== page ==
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Guess who's crashing your holiday party?

D7TV has a funny show, and you can take it with you.

"I'm so tired of people talking about Web 2.0," says Sarah Meyers with a forced sigh. That's a lie, judging by her on-camera bouncing--platinum wig and bustier and all--as an unwelcome guest at a fete full of venture capitalists. Clearly she's relishing the access, the attention, and the ability to mock the scene while quaffing free cocktails and climbing into the cockpit of a parked miniplane.

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You can watch Meyers's silly, party-crashing adventures at, a start-up that serves original micromovies to a Web browser or mobile phone. You can even hang out with the Dimension 7 crowd at its studio in Second Life. I wound up at D7's real-life SOMA warehouse during its San Francisco launch soiree in the wee hours one Saturday last month. Unlike the high-powered shindigs the D7 team sneaks into and films, there wasn't a billionaire in sight.

The people behind D7TV, which is in beta, aim to create an online network of original content you can swallow in on-the-go capsules. The shows are a tad more polished than most video blogs, yet rough enough to pocket as an audiovisual snack. Playback formats include MOV, Torrent, 3GP, M4V, and WMV (which wasn't working in our tests). Unlike MobiTV, D7 isn't streaming third-party series from major channels to Treos and the like. Unlike YouTube, there are no dorm-room lip-syncers to interfere with your surfing fun. If you're looking for a quick hit of entertainment, D7 also has some non-Webcentric, non-party-crashing stuff to offer. One gem is the series following Yoga Girl, who practices asanas on street corners in the notorious Tenderloin neighborhood. There's a decent raw-food recipe show, too.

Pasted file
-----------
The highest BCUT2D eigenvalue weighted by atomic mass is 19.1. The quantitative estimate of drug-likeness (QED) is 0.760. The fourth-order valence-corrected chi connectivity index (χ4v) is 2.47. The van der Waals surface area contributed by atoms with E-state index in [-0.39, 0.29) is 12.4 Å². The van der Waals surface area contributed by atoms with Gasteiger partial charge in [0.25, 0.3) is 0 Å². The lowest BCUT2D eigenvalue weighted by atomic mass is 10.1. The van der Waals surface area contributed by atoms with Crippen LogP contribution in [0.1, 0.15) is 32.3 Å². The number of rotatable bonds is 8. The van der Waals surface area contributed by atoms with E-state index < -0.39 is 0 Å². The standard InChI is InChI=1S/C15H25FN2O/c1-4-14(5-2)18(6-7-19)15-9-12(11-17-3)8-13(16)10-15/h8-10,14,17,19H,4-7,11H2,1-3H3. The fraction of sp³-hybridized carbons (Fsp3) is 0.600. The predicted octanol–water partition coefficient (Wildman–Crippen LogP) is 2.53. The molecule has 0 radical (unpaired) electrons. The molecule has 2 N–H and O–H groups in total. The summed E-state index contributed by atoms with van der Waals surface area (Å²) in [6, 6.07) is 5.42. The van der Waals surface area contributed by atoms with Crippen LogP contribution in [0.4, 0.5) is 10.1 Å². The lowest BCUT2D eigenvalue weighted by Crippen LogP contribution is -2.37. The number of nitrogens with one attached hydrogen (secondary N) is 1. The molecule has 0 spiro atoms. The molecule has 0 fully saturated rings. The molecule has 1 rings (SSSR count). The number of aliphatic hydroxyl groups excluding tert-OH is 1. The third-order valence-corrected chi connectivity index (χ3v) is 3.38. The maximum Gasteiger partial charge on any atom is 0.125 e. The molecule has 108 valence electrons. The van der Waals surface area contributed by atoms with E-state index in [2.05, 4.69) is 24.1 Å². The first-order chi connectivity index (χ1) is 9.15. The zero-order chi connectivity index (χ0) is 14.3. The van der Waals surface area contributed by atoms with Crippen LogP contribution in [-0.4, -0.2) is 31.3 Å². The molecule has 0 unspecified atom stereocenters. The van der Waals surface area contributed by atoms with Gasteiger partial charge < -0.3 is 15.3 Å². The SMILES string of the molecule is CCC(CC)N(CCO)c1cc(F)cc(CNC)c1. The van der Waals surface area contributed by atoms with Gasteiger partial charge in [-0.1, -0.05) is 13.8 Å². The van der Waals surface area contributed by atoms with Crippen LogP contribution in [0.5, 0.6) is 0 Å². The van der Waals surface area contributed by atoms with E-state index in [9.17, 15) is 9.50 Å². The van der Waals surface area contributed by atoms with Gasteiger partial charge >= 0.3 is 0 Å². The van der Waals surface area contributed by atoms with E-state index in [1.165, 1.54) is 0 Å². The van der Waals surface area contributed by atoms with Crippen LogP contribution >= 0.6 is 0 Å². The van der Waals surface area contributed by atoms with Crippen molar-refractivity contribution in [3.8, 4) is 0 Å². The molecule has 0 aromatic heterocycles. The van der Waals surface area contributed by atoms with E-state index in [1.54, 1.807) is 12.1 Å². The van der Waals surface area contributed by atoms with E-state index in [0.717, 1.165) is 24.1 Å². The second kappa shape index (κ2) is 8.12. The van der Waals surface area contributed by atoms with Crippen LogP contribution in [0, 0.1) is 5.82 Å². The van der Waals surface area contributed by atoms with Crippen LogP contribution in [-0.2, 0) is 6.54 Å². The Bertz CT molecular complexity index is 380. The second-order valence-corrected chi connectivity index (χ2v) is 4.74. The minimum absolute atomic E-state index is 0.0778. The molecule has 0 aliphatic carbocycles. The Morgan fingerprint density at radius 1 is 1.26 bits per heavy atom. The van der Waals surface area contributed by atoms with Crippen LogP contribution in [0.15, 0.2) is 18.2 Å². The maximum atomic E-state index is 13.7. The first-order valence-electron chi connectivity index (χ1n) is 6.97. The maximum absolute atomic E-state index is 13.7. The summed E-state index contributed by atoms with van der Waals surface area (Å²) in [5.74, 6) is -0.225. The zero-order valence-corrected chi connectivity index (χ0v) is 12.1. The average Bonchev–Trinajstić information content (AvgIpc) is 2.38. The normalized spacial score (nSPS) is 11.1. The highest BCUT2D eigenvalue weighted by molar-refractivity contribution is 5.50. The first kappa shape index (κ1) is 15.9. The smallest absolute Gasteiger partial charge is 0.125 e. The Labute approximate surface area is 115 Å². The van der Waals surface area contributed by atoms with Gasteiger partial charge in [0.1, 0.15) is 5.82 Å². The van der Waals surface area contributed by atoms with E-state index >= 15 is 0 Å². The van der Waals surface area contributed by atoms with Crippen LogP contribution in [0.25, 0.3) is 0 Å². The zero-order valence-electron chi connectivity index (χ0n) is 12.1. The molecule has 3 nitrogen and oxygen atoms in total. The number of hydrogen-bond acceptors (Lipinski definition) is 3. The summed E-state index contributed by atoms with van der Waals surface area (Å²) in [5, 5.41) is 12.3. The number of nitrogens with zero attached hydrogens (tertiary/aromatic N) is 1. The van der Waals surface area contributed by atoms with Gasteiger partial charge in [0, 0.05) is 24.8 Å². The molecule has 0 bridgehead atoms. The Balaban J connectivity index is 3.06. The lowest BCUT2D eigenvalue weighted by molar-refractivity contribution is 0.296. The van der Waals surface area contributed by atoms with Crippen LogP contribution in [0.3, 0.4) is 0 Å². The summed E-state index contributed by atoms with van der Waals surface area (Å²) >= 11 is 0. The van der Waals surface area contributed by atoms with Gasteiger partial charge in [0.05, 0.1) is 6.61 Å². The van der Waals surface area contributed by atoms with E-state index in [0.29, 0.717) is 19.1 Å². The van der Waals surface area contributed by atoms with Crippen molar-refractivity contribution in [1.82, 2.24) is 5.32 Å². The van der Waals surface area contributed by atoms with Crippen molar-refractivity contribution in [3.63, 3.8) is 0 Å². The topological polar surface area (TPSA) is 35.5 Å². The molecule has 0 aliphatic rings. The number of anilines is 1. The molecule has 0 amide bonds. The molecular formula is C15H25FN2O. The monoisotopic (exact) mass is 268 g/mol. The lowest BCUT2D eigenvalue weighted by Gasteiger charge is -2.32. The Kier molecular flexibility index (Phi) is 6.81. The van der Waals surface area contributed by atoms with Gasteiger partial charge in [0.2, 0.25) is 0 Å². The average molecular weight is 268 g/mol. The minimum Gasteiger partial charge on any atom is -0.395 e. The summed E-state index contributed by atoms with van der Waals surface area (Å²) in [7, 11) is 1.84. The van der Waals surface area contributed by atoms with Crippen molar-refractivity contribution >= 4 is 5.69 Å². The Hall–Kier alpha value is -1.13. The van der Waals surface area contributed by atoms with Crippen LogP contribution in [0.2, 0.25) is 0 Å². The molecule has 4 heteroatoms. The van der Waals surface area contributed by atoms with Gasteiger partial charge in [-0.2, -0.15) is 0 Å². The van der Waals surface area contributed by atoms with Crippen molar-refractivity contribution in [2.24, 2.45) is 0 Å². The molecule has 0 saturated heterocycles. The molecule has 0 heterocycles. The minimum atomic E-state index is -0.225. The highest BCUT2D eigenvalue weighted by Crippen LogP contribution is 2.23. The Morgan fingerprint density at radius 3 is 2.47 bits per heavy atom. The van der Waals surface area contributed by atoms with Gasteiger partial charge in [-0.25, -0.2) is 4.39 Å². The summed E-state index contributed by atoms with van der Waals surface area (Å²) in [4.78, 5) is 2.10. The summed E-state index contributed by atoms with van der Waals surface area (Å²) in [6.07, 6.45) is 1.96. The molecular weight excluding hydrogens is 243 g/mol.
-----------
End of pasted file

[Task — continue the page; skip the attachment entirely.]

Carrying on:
D7's site is still a work in progress and could benefit from better navigation. For instance, clicking in the cloud of Tags or Feeds icons won't easily get you to the Party Crashers shows, while selecting Pulse 2.0 from the drop-down menu was a more direct route. D7 may eventually integrate aspects of social networking and viewer participation that would merit Meyers and her colleagues the dreaded Web 2.0 stamp.